As I was having this magical experience of visiting the mountain farm, I was thinking to myself how my own culture would manage this kind of circumstance. I could never see anyone in the USA being willing to do this hike each day, and leaving their fossil fuel-powered vehicles and tools behind. They’d rip out the trees and plow up the soil, they’d use heavy machinery to create a road right up into the mountain in the most destructive way possible. And then, the land would be managed with the aid of fossil fuels and machines, destroying the soil web and contributing to the ongoing challenges. But not the islanders–they just used their own two feet, carrying themselves up the mountain, and returning with 50+ lbs of food carried on their backs, which is then sold locally at stands or even on the porch of their home. Many people did this either part-time or full-time–you always saw men walking in and out of the mountains, carrying a machete and a bag of something on their backs, their faces smiling as they made their way back to the village homes.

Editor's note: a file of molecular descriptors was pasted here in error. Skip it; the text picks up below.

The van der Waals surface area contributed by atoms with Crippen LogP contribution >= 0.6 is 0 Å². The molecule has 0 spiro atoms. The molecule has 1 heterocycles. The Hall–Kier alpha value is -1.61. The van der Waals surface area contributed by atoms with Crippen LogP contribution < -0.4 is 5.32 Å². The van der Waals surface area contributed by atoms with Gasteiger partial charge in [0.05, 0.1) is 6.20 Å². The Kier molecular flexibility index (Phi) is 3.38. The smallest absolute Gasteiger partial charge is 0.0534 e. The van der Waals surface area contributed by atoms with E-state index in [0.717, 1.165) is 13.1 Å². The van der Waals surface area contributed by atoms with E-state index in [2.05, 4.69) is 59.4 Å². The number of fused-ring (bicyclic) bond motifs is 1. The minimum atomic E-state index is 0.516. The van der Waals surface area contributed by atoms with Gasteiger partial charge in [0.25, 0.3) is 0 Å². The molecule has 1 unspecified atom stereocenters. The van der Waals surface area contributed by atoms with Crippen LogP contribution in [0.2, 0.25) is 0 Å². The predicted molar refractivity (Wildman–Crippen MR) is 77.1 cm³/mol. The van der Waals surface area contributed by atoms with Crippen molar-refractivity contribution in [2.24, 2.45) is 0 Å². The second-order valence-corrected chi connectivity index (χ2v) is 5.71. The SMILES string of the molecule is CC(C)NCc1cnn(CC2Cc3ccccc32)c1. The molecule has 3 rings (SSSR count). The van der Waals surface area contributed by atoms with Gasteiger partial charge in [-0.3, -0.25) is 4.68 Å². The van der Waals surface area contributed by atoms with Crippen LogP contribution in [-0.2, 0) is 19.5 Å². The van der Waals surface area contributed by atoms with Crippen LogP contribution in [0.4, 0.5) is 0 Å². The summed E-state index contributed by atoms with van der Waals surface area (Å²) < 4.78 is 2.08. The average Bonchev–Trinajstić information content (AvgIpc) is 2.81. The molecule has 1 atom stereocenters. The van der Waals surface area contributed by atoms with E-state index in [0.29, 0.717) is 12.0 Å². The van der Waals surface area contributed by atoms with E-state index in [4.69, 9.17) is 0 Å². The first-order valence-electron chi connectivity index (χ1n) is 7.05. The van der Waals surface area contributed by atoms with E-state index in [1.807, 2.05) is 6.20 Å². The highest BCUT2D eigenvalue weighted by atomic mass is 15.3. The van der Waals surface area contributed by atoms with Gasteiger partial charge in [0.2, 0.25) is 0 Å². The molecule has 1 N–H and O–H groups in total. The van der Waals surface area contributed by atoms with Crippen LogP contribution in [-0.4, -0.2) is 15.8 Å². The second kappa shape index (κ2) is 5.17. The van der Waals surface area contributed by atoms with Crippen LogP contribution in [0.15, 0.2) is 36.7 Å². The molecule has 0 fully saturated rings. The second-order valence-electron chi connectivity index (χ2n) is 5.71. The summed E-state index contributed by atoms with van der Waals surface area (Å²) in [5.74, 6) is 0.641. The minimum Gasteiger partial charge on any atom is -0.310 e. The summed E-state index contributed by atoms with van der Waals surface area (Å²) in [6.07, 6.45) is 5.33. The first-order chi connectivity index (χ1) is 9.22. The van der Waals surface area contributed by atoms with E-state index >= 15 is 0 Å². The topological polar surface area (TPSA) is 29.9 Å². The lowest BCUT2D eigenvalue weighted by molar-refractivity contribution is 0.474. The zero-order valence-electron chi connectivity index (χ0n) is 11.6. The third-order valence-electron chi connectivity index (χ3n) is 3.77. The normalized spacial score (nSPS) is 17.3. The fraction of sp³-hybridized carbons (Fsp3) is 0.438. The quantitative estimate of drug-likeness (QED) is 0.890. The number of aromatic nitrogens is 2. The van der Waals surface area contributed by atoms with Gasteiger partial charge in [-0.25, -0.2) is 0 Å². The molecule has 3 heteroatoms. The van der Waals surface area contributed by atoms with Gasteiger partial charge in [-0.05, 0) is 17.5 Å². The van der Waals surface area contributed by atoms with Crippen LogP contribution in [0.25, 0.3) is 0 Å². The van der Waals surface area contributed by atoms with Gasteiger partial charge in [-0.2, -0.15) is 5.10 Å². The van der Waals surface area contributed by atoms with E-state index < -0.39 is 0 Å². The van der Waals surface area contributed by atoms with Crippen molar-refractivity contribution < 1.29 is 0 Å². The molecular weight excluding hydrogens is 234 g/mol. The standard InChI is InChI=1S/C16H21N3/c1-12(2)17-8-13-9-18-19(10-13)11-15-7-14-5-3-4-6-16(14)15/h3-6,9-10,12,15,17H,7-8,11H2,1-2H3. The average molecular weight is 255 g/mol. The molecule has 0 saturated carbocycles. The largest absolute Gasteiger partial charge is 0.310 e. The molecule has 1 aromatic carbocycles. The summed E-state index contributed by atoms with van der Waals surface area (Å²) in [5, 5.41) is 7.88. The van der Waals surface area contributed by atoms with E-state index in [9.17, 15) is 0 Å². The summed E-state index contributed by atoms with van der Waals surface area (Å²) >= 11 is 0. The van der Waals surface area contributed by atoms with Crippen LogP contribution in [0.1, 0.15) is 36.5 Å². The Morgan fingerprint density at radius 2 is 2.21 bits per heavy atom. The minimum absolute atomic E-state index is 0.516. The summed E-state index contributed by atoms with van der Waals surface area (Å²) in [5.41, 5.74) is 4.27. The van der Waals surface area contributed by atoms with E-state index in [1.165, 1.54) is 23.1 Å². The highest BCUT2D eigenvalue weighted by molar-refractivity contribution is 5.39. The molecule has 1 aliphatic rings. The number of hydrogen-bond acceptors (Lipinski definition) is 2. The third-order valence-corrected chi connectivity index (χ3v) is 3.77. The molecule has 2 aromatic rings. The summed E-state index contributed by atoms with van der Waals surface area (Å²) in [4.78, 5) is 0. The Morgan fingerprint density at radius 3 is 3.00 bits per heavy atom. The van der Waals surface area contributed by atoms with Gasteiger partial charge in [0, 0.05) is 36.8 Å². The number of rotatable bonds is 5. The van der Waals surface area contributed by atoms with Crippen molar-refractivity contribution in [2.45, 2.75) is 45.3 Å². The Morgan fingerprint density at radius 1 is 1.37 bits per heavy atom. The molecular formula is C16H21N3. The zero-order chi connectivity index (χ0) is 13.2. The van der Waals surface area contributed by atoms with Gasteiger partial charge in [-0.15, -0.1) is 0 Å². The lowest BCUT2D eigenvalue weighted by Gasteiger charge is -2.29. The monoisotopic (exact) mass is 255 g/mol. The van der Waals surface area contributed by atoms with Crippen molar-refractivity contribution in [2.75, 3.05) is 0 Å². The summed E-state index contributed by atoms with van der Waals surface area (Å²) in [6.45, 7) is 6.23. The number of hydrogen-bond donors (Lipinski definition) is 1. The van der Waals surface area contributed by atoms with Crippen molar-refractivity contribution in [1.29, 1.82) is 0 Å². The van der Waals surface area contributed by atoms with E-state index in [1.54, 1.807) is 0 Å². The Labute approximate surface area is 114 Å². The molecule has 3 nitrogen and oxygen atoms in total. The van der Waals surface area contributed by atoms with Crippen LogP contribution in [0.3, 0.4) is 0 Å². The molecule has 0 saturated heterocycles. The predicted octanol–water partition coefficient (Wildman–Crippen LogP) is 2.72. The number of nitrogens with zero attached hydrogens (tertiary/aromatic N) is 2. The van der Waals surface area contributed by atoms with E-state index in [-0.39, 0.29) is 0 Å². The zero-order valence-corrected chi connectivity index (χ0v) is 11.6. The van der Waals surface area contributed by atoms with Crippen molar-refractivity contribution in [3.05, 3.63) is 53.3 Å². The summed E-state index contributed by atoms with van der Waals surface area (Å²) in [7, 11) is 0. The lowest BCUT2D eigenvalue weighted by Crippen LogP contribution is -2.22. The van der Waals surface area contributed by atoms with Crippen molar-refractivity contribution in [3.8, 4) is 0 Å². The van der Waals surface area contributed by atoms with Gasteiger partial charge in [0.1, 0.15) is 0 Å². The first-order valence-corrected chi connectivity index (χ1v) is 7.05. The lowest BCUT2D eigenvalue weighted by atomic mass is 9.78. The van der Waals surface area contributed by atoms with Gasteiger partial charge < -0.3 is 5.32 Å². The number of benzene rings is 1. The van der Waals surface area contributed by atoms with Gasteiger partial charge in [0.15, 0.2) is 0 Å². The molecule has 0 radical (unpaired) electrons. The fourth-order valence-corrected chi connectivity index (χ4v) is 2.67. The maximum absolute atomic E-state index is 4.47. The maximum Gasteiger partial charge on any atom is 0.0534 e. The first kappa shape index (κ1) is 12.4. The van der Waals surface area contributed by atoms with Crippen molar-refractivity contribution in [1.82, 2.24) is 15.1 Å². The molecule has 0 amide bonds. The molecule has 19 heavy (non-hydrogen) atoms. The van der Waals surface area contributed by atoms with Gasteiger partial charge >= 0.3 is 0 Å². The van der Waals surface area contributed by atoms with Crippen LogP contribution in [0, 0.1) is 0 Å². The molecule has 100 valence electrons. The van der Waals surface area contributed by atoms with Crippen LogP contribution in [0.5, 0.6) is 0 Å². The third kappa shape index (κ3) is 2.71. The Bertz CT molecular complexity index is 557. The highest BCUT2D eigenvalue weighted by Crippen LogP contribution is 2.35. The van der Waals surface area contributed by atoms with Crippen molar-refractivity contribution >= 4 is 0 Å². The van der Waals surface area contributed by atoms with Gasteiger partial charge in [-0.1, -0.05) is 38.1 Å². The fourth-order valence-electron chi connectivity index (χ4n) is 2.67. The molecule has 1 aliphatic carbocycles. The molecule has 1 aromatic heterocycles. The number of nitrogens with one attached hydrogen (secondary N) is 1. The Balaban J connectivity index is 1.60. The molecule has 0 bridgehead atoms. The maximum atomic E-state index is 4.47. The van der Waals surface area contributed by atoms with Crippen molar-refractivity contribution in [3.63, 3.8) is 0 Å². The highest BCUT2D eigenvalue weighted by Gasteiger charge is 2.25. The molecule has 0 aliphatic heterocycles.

On our journey up into the mountains to Hope Estate Cannabis farm, we not only learned about how they grow sacred medicine is grown, but also about a number of medicinal plants and edible foods. What I came to understand was that this land was deeply tended–even on public lands–and people were everywhere in these wild mountains supporting an extensive food forest network. Our guide up the mountain, Isong, told us that he lived in the mountains for four years, never coming down, just eating off the fruits of the land. He had much wisdom to share about plants and relationships with the land. He explained how people would tend all of the lands up in the mountains–replanting, pruning, scattering seeds, tending small plots, and so on. He also had much philosophy to share about living in this way and how it brought him into a deeper relationship with himself, the land, and the broader cosmos. I told him I wish I could go into our mountains and live for four years, but it was illegal where I lived and that, at present, our land is not tended in such rich ways.